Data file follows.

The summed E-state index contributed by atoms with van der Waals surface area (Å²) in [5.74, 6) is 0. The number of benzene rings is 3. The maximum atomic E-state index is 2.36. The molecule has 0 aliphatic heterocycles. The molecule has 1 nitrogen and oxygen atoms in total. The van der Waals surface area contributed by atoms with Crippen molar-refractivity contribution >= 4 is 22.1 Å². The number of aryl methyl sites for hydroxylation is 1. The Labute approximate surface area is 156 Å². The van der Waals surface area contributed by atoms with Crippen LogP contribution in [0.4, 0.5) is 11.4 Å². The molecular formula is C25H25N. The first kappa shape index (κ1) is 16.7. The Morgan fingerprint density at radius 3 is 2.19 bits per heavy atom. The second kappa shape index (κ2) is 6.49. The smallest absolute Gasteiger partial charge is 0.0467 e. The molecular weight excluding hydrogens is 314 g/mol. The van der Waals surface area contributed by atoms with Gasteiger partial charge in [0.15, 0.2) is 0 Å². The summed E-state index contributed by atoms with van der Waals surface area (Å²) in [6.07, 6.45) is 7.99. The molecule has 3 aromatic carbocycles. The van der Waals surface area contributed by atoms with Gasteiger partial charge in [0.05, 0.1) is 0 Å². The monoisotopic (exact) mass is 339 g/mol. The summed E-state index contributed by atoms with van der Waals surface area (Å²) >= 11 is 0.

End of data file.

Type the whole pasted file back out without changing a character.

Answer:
The summed E-state index contributed by atoms with van der Waals surface area (Å²) in [5.74, 6) is 0. The number of benzene rings is 3. The maximum atomic E-state index is 2.36. The molecule has 0 aliphatic heterocycles. The molecule has 1 nitrogen and oxygen atoms in total. The van der Waals surface area contributed by atoms with Crippen molar-refractivity contribution >= 4 is 22.1 Å². The number of aryl methyl sites for hydroxylation is 1. The Labute approximate surface area is 156 Å². The van der Waals surface area contributed by atoms with Crippen LogP contribution in [0.4, 0.5) is 11.4 Å². The molecular formula is C25H25N. The first kappa shape index (κ1) is 16.7. The Morgan fingerprint density at radius 3 is 2.19 bits per heavy atom. The second kappa shape index (κ2) is 6.49. The smallest absolute Gasteiger partial charge is 0.0467 e. The molecular weight excluding hydrogens is 314 g/mol. The van der Waals surface area contributed by atoms with Gasteiger partial charge in [0.15, 0.2) is 0 Å². The summed E-state index contributed by atoms with van der Waals surface area (Å²) in [6.07, 6.45) is 7.99. The molecule has 3 aromatic carbocycles. The van der Waals surface area contributed by atoms with Gasteiger partial charge in [0.05, 0.1) is 0 Å². The monoisotopic (exact) mass is 339 g/mol. The summed E-state index contributed by atoms with van der Waals surface area (Å²) >= 11 is 0.